UNITED STATES of America, Plaintiff-Appellee, v. Omar LAVARIEGA-JUAREZ, a.k.a. Omar Lavariega Juarez, Defendant-Appellant.
After he pled guilty to one count of illegal reentry, in violation of 8 U.S.C. § 1326(a) and (b)(1), a federal district court sentenced Omar Lavariega-Juarez to serve a term of 24 months in prison consecutive to an undischarged 18-month state sentence. Lavariega-Juarez appeals his federal sentence, arguing that the court failed to explain its decision to run the sentence consecutively and that the resulting sentence is substantively unreasonable. We disagree and, accordingly, affirm.
In December 2017, Lavariega-Juarez was arrested for and charged with fleeing or eluding a law-enforcement officer at a high speed or with wanton disregard. Shortly after his arrest, it was determined that he had previously been removed from the United States, and immigration authorities lodged an immigration detainer against him. On May 1, 2018, a state court sentenced him to a term of 18 months of imprisonment for the fleeing-or-eluding offense.
Meanwhile, in February 2018, a federal grand jury indicted Lavariega-Juarez on a federal illegal-reentry offense. See 8 U.S.C. § 1326(a), (b)(1). He was transferred to federal custody shortly after his state sentencing in May 2018, and he pled guilty before the federal district court in June 2018.
Lavariega-Juarez’s federal sentencing took place in September 2018. Neither party reported objections to the presentence investigation report (“PSR”), which calculated a guideline imprisonment range of 21 to 27 months based on a total offense level of 12 and a criminal history category of IV.
Sentencing arguments focused on the undischarged state sentence. The government recommended a fully consecutive federal sentence at the low end of the guideline range. For his part, Lavariega-Juarez requested a federal sentence that, however constructed, extended beyond the state sentence for one year and one day.1 In a sentencing memorandum and at sentencing, Lavariega-Juarez contended the court should, in its discretion, give some credit for the time he spent in state custody since December 2017. He asserted that credit was warranted due to the immigration detainer, which made him ineligible for release from state custody, and the fact that he was not transferred to federal custody for several months after indictment.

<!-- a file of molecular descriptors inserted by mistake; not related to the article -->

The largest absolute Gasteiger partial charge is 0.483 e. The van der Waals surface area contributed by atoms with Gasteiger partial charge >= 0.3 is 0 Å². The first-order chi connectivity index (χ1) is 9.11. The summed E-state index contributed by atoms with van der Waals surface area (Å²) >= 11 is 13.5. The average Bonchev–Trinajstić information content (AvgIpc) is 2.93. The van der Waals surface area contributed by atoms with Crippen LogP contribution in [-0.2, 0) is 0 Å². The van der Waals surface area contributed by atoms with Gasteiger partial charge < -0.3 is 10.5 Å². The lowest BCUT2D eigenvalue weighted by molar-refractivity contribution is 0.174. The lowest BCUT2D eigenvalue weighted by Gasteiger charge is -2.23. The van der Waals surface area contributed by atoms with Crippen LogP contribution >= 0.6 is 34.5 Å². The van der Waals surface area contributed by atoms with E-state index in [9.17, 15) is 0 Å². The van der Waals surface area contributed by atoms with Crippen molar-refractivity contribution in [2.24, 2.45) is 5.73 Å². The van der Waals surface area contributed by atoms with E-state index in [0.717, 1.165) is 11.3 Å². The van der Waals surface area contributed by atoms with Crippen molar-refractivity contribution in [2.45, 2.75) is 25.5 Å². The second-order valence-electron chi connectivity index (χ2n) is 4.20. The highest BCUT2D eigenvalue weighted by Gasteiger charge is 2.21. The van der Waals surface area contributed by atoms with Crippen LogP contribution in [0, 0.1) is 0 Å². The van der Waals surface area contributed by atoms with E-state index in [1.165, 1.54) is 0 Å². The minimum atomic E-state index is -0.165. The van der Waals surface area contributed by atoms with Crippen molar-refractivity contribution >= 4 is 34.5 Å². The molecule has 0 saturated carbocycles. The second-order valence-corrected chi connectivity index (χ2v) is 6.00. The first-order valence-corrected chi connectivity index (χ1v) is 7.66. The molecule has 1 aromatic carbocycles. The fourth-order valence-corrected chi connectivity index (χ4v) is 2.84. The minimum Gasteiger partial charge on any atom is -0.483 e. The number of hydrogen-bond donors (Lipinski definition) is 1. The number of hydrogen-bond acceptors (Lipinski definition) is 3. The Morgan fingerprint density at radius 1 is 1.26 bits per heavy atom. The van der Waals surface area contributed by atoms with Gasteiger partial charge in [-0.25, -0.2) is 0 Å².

The district court, after listening to these arguments and recognizing its discretion to run the sentence concurrently or consecutively, sentenced Lavariega-Juarez to a term of 24 months in federal prison consecutive to the state sentence. In explaining its sentence, the court stated that it had considered the PSR, Lavariega-Juarez’s sentencing memorandum, the parties’ arguments at sentencing, and the 18 U.S.C. § 3553(a) sentencing factors, and it cited specific facts about his criminal history and prior removal. Lavariega-Juarez objected to the procedural and substantive reasonableness of his sentence for the reasons stated in his sentencing memorandum and at sentencing, and this appeal followed.
On appeal, Lavariega-Juarez acknowledges that a within-guideline sentence of 24 months is reasonable for his federal offense. But it was unreasonable, in his view, for the district court to run the federal sentence consecutively to the undischarged 18-month state sentence. In this regard, Lavariega-Juarez makes two arguments, one procedural and one substantive: (1) the court failed to explain its reasons for running the federal sentence consecutively; and (2) the total sentence imposed (in view of the undischarged state sentence) is substantively unreasonable.